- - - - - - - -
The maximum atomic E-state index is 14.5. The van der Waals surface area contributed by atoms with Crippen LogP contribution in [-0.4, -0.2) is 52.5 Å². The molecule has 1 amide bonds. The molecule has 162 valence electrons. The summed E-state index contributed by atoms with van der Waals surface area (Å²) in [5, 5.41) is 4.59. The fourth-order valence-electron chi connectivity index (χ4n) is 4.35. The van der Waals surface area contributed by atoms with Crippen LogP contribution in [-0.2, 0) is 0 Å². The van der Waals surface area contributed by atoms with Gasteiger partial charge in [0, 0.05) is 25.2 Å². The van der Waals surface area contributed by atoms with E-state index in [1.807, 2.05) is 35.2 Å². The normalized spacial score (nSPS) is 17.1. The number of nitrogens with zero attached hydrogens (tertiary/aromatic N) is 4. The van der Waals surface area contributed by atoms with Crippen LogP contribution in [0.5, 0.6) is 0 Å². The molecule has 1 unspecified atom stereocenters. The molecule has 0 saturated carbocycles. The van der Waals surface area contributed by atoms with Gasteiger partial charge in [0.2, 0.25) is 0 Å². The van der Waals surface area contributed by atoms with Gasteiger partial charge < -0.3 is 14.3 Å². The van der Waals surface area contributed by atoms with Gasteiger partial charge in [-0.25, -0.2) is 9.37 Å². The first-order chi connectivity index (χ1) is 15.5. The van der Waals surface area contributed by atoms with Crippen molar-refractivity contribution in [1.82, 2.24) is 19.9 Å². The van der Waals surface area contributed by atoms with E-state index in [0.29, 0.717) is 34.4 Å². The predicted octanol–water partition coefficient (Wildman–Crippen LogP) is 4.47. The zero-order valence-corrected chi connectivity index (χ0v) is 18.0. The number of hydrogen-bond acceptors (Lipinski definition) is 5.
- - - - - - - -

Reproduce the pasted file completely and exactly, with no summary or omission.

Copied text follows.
The maximum atomic E-state index is 14.5. The van der Waals surface area contributed by atoms with Crippen LogP contribution in [-0.4, -0.2) is 52.5 Å². The molecule has 1 amide bonds. The molecule has 162 valence electrons. The summed E-state index contributed by atoms with van der Waals surface area (Å²) in [5, 5.41) is 4.59. The fourth-order valence-electron chi connectivity index (χ4n) is 4.35. The van der Waals surface area contributed by atoms with Crippen LogP contribution in [-0.2, 0) is 0 Å². The van der Waals surface area contributed by atoms with Gasteiger partial charge in [0, 0.05) is 25.2 Å². The van der Waals surface area contributed by atoms with E-state index in [1.807, 2.05) is 35.2 Å². The normalized spacial score (nSPS) is 17.1. The number of nitrogens with zero attached hydrogens (tertiary/aromatic N) is 4. The van der Waals surface area contributed by atoms with Crippen LogP contribution in [0.5, 0.6) is 0 Å². The molecule has 1 unspecified atom stereocenters. The molecule has 0 saturated carbocycles. The van der Waals surface area contributed by atoms with Gasteiger partial charge in [0.2, 0.25) is 0 Å². The van der Waals surface area contributed by atoms with Gasteiger partial charge < -0.3 is 14.3 Å². The van der Waals surface area contributed by atoms with Gasteiger partial charge in [-0.25, -0.2) is 9.37 Å². The first-order chi connectivity index (χ1) is 15.5. The van der Waals surface area contributed by atoms with Crippen molar-refractivity contribution in [1.82, 2.24) is 19.9 Å². The van der Waals surface area contributed by atoms with E-state index in [0.29, 0.717) is 34.4 Å². The predicted octanol–water partition coefficient (Wildman–Crippen LogP) is 4.47. The zero-order valence-corrected chi connectivity index (χ0v) is 18.0. The number of hydrogen-bond acceptors (Lipinski definition) is 5.